More than half of respondents gave similar reasoning for forgoing fornication. Over 50 percent cited work and being too busy as the reasons why their sex life had declined, followed by their children (31 percent). Considering how common these complaints can be, experts recommend a simple fix: Schedule sex in. It may sound awkward at first, but planning out your sexcapades might not make the act feel any less natural, and it can help ensure life’s other obligations don’t get in the way of your relationship.
While less common, nearly 13 percent of people cited pain as preventing sex. For nearly 1 in 10 British women, sex isn’t always painless which could be an indication that medical attention is needed. More likely to occur among women between the ages of 55 and 64, vaginal dryness or poor health can be some reasons for the discomfort.
The Blame Game
More than half of people acknowledged that when sexual frequency declined, both partners were to blame, although we found women were more likely to single themselves out than men. Nearly 2 in 3 women believed the lack of intercourse in their relationship was their fault compared to around 35 percent of men.
One study found British women tended to have the lowest body confidence nearly anywhere in the world. This may be especially true of women in their 50s, but younger generations (including millennials) are often subjected to similar feelings of low self-esteem. More than just affecting the quality of your sex life, these feelings can also have a negative impact on your relationship. One study found nearly 1 in 5 believed their partners no longer found them attractive.
Married respondents were also more likely to blame themselves for lack of intimacy, while 64 percent of unmarried individuals in a relationship believed no one was to blame. Research suggests the act of getting married won’t instantly increase your sex drive; however, increased communication can be key to finding sexual satisfaction in a long-term relationship.
Talking about your sex life isn’t just important when things don’t seem to be going well.
There are many reasons whysex in a long-term relationship can be more satisfying than intercourse with a new partner. You might even start experimenting with new sexual experiences once you’ve been with someone long enough to establish the right amount of trust. Introducing dirty talk into your sexual exploits or even exploring sexual fantasies can help take the quality of your sex to a new level.
Participants whose sex frequency increased talked about sex the most often. For people who saw a decrease, 61 percent said they were at least talking about their sexual habits, compared to 53 percent of people who saw no change. One survey respondent summed up changes in their sex frequency, “This happens in relationships. There’s an ebb and flow, life gets in the way, especially for two stressed workers. As long as there’s communication and understanding about the reasons why, you shouldn’t worry about it, but that’s integral.”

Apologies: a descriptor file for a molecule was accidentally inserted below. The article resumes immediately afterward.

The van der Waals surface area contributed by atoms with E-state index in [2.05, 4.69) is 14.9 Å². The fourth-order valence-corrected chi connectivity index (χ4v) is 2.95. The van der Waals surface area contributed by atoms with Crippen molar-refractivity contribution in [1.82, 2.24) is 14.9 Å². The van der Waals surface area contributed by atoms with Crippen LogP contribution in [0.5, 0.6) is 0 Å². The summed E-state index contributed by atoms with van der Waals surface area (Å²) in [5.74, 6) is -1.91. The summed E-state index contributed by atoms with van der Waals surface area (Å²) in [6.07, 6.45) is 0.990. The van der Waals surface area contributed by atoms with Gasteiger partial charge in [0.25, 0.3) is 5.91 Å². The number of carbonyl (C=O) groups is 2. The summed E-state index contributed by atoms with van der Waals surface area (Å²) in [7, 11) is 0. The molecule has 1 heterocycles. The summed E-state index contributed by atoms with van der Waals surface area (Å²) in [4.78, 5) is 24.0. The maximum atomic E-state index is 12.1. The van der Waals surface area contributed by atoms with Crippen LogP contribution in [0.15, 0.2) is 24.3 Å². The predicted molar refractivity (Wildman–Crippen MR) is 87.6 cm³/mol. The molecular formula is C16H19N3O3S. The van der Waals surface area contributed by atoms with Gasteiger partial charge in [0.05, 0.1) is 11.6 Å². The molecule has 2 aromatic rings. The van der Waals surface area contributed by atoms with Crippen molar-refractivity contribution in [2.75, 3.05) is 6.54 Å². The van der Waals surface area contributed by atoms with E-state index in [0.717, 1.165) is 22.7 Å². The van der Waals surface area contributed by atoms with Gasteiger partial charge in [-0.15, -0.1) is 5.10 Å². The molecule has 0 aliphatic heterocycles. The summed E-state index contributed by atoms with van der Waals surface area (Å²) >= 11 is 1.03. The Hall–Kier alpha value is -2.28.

We found men and women had conflicting emotions based on whether they had more or less sex – and it could be important to take those differences into account when approaching your partner about your sexual frequency.
While men and women who saw a decrease in sex felt both frustrated and sad, only women identified feeling guilty about the irregularity of their intercourse. One study found more than 2 in 5 women consider themselves to blame for their partner’s erectile dysfunction, a condition that impacts more than half of men between the ages of 40 and 70. Women are also more likely to lose interest in sex over time, which could be a product of stress, schedules, or health rather than a simple loss of libido. While women who experienced no change in their sex lives felt both nervous and content, men said an unaltered sex schedule made them feel both love and excitement.
Keep the Fire BurningWhile it’s true your libido can decrease naturally over time, the sex you’re having in a long-term relationship can still be some of the best sex of your life. With enough time to get to know each other’s bodies, what makes each other tick, or even experiment occasionally, sex can get better. As our survey found, couples who had more sex over the course of their relationships communicated better, were more affectionate, and felt happier with their partners.
At Zava, we believe your sexual health should never stand between you and a happy relationship. With no appointment necessary and discreet delivery direct to your home, Zava is your online resource for safer, easier, and faster regulated care from U.K. doctors. Regardless of your concerns, Zava has the care and resources you need today. Visit us at zavamed.com to learn more.
MethodologyWe surveyed 500 Europeans and 500 Americans about changes in their sex frequency and sexual satisfaction to see what caused people to experience a decrease in sex.